Chris Rosenbloom, PhD, RD, CSSD
Athletes don’t like to think that they will be injured while competing in the sport they love, but sometimes it happens. The most common orthopedic injuries for swimmers are shoulder and knee problems (“breaststroker’s knee) and when injury leads to surgery, choosing foods packed with healing nutrients is crucial. As I am recovering from hip surgery, I have been sure to include foods to help me recover from the trauma of surgery, healing of surgical wounds, and long-term muscle and bone health.
1. High quality protein foods (those that contain all of the essential amino acids) are needed for wound healing, building blood cells to replace the blood losses of surgery, and to keep your immune system in top shape to prevent infection. After surgery it is normal for your appetite to be depressed so try to eat a small amount of protein at each meal and snack. An egg for breakfast, a piece of string cheese mid-morning, yogurt for lunch, chicken breast shredded into chicken soup for dinner and a handful of almonds in the evening can provide needed protein. As your appetite improves, add cereal and milk, tuna salad, turkey on a bagel, grilled cheese, a small, lean steak, tofu noodle bowl, or peanut butter on toast.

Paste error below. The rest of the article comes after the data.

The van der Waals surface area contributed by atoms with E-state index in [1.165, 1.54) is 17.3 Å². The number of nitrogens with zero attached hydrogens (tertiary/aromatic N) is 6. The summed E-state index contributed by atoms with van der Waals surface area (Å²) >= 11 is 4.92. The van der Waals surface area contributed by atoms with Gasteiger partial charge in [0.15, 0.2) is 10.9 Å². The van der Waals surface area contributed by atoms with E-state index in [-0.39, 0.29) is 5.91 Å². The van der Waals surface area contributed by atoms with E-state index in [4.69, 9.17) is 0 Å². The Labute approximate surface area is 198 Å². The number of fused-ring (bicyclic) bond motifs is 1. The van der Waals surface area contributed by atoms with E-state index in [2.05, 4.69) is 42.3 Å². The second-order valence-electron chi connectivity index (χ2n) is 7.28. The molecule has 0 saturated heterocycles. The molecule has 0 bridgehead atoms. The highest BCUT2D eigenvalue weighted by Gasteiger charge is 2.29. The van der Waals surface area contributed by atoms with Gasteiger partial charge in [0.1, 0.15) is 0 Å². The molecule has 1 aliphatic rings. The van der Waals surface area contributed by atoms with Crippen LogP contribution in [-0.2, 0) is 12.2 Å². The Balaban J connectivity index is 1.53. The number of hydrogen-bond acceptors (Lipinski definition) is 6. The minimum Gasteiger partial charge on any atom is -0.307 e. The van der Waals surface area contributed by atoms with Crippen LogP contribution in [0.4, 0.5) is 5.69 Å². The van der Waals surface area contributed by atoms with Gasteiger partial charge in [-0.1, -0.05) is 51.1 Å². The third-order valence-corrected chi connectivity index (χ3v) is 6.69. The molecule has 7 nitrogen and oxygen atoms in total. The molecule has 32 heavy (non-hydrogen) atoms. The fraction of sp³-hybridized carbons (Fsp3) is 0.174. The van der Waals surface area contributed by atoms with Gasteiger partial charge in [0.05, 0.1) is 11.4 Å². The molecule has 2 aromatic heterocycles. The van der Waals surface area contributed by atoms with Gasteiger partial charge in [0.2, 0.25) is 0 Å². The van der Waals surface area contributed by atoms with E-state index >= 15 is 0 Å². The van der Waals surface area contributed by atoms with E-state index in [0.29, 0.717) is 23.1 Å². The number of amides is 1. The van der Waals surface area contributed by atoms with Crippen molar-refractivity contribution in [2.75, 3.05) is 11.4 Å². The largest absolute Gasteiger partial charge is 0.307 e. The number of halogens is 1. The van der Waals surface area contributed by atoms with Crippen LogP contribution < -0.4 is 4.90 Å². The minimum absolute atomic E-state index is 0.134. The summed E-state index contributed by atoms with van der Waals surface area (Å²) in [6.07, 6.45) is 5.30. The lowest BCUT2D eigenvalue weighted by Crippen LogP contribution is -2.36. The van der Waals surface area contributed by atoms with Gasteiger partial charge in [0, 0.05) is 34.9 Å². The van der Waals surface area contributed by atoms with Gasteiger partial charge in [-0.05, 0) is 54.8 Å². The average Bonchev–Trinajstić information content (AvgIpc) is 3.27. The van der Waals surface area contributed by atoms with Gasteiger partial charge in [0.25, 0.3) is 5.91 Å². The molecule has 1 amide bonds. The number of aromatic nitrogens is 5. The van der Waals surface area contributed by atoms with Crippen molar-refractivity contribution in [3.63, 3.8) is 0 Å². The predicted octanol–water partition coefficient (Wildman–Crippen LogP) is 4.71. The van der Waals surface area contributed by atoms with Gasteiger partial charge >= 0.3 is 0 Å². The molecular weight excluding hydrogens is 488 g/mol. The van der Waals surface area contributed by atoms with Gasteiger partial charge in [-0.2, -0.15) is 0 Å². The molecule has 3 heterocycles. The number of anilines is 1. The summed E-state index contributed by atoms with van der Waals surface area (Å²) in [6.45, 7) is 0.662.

2. Vitamin C-rich foods are important to make the protein collagen that helps provide strength to the surgical wound, as well as providing needed materials for tendon, ligament, and muscle repair. Citrus fruits are well known for their vitamin C content, so include orange or tangerine slices or a small glass of 100% orange juice each day.
3. Zinc is a mineral found in meat, fish, poultry and dairy foods, and to a lesser extent in whole grains, legumes, and nuts. Zinc is needed to repair cells and keep your immune system healthy. Get zinc from food rather than supplements, as it is easy to overdose on zinc supplements and too much zinc can cause nausea and vomiting.
4. Vitamin B12 and iron help to rebuild red blood cells to fight fatigue post-surgery. Both nutrients are found in protein-rich foods so if you are eating high quality protein you are most likely getting enough vitamin B12 and iron. Dark meat chicken and turkey provide more iron than chicken or turkey breast (and more zinc, too), so don’t be afraid of the dark.
5. Fiber may not quite seem to fit with healing foods but after surgery including high fiber foods in your diet can alleviate constipation. The medicines prescribed to reduce pain can affect the urge to use the bathroom so using foods and fluids to combat the problem is better than using harsh laxatives. Snack on dried fruit and eat a couple of prunes every day to keep things moving (along with drinking plenty of water).
No one wants to have surgery, but if it happens, use foods to help you heal and get back into the pool to be stronger than ever.
Chris Rosenbloom is the sports dietitian for Georgia State University Athletics and is the editor of the Academy of Nutrition and Dietetics Sports Nutrition Manual, 5th edition, 2012. She welcomes questions from swimmers, parents and coaches. Email her at firstname.lastname@example.org.